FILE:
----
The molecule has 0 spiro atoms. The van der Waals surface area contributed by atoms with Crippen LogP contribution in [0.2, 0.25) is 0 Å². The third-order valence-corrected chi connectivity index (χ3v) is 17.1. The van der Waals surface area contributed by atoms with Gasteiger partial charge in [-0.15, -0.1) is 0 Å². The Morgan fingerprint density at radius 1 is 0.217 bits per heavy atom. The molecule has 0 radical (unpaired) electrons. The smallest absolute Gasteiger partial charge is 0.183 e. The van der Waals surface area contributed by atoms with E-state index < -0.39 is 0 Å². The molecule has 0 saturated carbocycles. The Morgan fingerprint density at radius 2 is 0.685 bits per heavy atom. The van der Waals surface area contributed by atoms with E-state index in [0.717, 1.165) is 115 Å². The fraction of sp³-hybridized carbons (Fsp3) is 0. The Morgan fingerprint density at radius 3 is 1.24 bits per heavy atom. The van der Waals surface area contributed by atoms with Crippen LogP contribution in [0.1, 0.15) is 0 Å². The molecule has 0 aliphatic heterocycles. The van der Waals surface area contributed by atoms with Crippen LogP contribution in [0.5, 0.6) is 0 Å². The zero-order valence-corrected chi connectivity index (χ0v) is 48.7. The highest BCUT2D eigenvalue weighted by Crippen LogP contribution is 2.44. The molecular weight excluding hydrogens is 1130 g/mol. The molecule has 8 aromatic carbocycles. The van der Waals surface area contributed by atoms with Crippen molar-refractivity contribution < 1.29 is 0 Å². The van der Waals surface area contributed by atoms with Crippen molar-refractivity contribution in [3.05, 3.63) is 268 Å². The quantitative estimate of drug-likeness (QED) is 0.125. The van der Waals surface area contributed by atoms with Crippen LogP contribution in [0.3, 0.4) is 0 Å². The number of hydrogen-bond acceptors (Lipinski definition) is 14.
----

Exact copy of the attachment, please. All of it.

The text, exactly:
The molecule has 0 spiro atoms. The van der Waals surface area contributed by atoms with Crippen LogP contribution in [0.2, 0.25) is 0 Å². The third-order valence-corrected chi connectivity index (χ3v) is 17.1. The van der Waals surface area contributed by atoms with Gasteiger partial charge in [-0.15, -0.1) is 0 Å². The Morgan fingerprint density at radius 1 is 0.217 bits per heavy atom. The molecule has 0 radical (unpaired) electrons. The smallest absolute Gasteiger partial charge is 0.183 e. The van der Waals surface area contributed by atoms with E-state index < -0.39 is 0 Å². The molecule has 0 saturated carbocycles. The Morgan fingerprint density at radius 2 is 0.685 bits per heavy atom. The van der Waals surface area contributed by atoms with E-state index in [0.717, 1.165) is 115 Å². The fraction of sp³-hybridized carbons (Fsp3) is 0. The Morgan fingerprint density at radius 3 is 1.24 bits per heavy atom. The van der Waals surface area contributed by atoms with Crippen LogP contribution in [0.1, 0.15) is 0 Å². The molecule has 0 aliphatic heterocycles. The van der Waals surface area contributed by atoms with Crippen LogP contribution in [0.5, 0.6) is 0 Å². The zero-order valence-corrected chi connectivity index (χ0v) is 48.7. The highest BCUT2D eigenvalue weighted by Crippen LogP contribution is 2.44. The molecular weight excluding hydrogens is 1130 g/mol. The molecule has 8 aromatic carbocycles. The van der Waals surface area contributed by atoms with Crippen molar-refractivity contribution < 1.29 is 0 Å². The van der Waals surface area contributed by atoms with Crippen molar-refractivity contribution in [3.05, 3.63) is 268 Å². The quantitative estimate of drug-likeness (QED) is 0.125. The van der Waals surface area contributed by atoms with Crippen LogP contribution in [0.3, 0.4) is 0 Å². The number of hydrogen-bond acceptors (Lipinski definition) is 14.